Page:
For a big part of the morning, one woman rides up and down the elevators in D.C. Superior Court. Sometimes she’s careful to plot her course, pacing the banks of elevators before choosing the right one. She will look up and consider the various floors, the various possibilities. Other times, she just darts inside.

The woman doesn’t know where to go. Volunteer greeters stand near each elevator bank on every floor. They are extremely friendly despite the growing crowds, despite the setting. Close to the main entrance, the bright information desk is also open.

The woman sees all this and then doesn’t. She is wearing an old light gray coat stained from knee to waist and soiled at the cuffs of her sleeves. Her blond hair is greasy. Her blue eyes are empty. She smells bad.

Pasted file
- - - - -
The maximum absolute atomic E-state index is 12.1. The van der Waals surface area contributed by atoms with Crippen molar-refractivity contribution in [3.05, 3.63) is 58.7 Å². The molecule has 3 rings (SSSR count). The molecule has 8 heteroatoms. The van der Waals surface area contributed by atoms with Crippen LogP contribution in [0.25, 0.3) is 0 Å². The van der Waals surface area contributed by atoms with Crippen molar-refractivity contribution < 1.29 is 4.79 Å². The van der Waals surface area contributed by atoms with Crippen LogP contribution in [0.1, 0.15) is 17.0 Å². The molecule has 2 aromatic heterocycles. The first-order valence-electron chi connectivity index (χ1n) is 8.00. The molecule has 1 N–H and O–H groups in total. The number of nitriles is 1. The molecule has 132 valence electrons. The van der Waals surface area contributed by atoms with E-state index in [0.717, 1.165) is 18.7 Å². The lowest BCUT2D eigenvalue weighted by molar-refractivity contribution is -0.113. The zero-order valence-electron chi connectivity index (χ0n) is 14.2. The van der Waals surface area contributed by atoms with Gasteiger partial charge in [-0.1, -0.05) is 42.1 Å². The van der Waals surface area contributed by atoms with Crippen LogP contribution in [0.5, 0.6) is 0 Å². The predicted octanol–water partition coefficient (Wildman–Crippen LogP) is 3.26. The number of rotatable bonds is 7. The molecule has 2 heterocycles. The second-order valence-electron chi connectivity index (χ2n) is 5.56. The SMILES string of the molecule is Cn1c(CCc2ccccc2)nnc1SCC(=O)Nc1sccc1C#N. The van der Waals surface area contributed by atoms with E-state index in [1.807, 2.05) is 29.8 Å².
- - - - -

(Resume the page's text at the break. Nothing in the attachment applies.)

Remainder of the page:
By the second-floor elevators, she says she is here because Amtrak banned her from ever using its trains. She is here because she would like to ride Amtrak again.

“If you killed the right one, you could interview me,” she says.

She turns back to toward the elevators. “There’s too many courtrooms,” she says. She has no paper telling her where to go. She’s not sure what she’s supposed to do. The information desk looks impossible.

“It’s just too crowded,” she says. “I may have to go to the courthouse to find out where to go.”

At 9:45 a.m., she slips back inside an elevator and disappears.